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Eyes Overworked? Put Down the iPad for '20-20-20' Vision

Brief breaks from computer screens fight eye strain, a doctor says.
Photo by Filipa Rodrigues for KUT News
Brief breaks from computer screens fight eye strain, a doctor says.

Most students would agree that cramming for finals is painful. 

But one overlooked stressor is eye strain, which can result in computer vision syndrome. A recent BBC article noted 90% of matriculating students in major Asian cities are suffering from nearsightedness.

According to Dr. Benjamin Warta, a VSP optometrist with Vision Care Specialists in Denver, Colorado, people that engage in daily or extended work, reading, or entertainment viewing on a screen near their face – “close work,” as Dr. Warta calls it – tend to show a definite increase in eye-strain.

This is because the eye “actually works harder to see up close,” Warta says. Eye strain over time causes the eye to stretch, which eventually causes nearsightedness, or myopia. “An elongated eye is a nearsighted eye,” according to Dr. Warta.

Symptoms of this condition usually go away after a break in computer use. But sometimes symptoms can persist if stress levels remain the same, or a user has particularly sensitive eyes or other ocular conditions. Dr. Warta remarks that although breaks usually alleviate pain or tension in the eye, breaks from computer use today are increasingly rare because computers are so common in the workplace. Students are in a similar position, as they cram in extra study time before tests.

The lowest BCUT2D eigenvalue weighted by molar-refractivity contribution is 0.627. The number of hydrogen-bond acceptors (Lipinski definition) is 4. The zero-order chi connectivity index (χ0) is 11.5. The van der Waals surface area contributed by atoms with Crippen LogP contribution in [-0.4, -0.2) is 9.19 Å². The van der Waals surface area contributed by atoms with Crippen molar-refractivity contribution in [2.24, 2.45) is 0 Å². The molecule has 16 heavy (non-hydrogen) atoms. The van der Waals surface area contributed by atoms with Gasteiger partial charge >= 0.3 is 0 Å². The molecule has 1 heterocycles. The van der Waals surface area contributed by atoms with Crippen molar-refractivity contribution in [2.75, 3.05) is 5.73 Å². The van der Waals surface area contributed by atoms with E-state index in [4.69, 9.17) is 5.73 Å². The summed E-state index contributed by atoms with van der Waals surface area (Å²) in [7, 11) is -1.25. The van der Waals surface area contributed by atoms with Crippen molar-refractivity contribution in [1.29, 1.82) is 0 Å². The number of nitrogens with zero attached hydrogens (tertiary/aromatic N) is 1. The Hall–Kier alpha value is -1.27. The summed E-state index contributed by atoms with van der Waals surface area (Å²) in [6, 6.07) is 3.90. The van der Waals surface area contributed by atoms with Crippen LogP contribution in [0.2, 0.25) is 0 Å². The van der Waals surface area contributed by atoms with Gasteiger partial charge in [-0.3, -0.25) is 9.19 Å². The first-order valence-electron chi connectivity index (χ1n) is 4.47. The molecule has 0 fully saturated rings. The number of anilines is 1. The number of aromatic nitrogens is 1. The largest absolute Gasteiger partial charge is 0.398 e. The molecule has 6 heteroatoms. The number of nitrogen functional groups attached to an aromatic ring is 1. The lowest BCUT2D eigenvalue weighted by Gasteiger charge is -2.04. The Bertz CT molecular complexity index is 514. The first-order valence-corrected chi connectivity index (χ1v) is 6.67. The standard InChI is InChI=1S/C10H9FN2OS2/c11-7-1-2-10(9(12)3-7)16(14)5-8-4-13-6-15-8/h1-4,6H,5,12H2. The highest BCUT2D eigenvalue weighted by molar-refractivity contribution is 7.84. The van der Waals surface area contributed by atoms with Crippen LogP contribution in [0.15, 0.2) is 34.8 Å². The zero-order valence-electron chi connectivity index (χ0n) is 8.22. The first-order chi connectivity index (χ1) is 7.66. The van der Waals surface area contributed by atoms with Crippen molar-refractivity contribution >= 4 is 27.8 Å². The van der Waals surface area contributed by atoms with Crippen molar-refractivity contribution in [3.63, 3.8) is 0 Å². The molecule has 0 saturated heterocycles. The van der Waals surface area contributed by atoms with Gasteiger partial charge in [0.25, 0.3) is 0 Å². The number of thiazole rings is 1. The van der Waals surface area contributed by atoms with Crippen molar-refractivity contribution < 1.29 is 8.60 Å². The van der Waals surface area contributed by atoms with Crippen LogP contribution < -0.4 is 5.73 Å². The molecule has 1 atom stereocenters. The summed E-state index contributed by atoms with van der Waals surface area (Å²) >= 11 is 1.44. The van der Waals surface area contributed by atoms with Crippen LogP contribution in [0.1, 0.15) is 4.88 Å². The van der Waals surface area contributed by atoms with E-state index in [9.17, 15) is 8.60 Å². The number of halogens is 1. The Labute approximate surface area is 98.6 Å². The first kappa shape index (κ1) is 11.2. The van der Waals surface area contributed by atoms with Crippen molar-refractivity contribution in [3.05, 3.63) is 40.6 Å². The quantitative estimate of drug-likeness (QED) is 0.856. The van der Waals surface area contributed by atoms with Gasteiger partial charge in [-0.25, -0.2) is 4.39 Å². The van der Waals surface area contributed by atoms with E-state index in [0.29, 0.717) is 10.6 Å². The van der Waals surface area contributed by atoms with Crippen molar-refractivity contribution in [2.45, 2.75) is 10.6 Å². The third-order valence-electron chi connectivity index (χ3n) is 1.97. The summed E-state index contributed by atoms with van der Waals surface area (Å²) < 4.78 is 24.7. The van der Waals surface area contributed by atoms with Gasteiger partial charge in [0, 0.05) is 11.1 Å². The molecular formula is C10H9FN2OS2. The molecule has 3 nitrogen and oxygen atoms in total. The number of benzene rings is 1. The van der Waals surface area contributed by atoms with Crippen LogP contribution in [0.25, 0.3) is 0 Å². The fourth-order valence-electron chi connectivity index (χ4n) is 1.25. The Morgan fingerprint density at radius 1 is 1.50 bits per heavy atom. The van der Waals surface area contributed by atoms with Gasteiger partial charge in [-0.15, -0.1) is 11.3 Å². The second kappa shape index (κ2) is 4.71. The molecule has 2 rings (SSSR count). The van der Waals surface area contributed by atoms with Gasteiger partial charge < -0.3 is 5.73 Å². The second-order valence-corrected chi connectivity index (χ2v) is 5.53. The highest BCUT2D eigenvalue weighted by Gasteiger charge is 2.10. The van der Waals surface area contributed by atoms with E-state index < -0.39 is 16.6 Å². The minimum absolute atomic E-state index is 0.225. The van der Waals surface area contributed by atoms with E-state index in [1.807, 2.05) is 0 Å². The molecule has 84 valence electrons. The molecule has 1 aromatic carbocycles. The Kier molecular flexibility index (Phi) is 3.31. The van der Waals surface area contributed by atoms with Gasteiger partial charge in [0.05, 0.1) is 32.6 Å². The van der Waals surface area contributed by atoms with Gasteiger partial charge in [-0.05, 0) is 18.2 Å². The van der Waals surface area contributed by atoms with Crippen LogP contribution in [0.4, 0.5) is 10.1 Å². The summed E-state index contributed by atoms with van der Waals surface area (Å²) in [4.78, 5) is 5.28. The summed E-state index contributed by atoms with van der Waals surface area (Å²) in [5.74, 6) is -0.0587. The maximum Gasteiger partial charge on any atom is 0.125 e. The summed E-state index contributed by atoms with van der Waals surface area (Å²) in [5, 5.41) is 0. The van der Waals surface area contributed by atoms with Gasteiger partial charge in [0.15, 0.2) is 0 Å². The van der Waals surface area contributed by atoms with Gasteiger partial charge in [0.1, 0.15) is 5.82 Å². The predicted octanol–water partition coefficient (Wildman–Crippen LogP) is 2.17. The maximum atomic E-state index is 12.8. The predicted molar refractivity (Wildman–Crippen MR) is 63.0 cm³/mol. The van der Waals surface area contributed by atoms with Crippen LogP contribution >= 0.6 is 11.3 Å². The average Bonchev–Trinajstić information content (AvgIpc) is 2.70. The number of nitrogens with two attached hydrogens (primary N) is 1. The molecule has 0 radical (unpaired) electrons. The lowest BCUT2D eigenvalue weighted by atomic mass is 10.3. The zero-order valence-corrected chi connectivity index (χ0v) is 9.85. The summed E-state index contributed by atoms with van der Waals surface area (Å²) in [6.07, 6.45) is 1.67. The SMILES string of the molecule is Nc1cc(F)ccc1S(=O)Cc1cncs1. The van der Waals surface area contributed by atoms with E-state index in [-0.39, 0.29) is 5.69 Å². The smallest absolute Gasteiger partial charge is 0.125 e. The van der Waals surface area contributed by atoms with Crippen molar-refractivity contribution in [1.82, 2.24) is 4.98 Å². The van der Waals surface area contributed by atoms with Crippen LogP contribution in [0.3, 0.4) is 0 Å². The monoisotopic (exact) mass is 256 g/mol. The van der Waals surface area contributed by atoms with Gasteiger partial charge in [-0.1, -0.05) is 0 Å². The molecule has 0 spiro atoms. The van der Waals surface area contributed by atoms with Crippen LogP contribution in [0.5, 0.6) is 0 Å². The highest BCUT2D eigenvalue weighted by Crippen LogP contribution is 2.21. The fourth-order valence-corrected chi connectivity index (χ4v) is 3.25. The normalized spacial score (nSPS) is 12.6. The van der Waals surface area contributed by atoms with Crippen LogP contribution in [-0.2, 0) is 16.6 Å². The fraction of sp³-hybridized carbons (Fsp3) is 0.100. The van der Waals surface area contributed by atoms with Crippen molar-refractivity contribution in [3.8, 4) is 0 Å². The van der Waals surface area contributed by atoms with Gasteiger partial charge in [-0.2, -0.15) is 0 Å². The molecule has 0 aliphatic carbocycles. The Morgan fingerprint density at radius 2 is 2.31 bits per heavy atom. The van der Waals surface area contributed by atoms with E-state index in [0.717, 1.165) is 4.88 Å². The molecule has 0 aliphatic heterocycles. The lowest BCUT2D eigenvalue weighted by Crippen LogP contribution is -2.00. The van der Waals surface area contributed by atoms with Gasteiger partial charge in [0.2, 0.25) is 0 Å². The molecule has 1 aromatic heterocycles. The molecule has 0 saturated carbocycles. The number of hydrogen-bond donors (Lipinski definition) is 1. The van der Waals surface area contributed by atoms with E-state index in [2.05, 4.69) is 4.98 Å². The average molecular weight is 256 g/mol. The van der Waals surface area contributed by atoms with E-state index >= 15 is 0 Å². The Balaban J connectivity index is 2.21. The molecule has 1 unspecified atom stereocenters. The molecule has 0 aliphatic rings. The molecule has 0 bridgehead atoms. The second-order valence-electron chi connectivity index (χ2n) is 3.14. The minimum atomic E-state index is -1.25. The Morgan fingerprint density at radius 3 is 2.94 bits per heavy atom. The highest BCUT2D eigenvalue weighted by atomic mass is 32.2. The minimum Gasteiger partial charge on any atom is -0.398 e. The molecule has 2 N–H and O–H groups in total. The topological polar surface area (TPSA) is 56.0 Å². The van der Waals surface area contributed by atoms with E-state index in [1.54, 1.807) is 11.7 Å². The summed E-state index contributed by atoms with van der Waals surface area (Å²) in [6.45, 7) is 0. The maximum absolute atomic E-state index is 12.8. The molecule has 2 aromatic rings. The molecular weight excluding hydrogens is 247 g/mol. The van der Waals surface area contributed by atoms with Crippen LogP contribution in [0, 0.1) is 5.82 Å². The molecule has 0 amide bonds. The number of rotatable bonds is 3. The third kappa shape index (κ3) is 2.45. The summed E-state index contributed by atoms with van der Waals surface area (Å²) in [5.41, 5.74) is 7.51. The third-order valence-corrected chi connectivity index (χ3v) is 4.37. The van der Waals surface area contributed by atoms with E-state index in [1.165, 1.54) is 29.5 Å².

Dr. Warta recommends a “20-20-20” rule, which advises people to take a 20 second break every 20 minutes. During this break, Dr. Warta recommends that people focus on something at least 20 feet away to give their eyes a rest from near-work. He also urges people suffering from eye strain to push their computers, books, or electronic device away from their face to rest the eyes.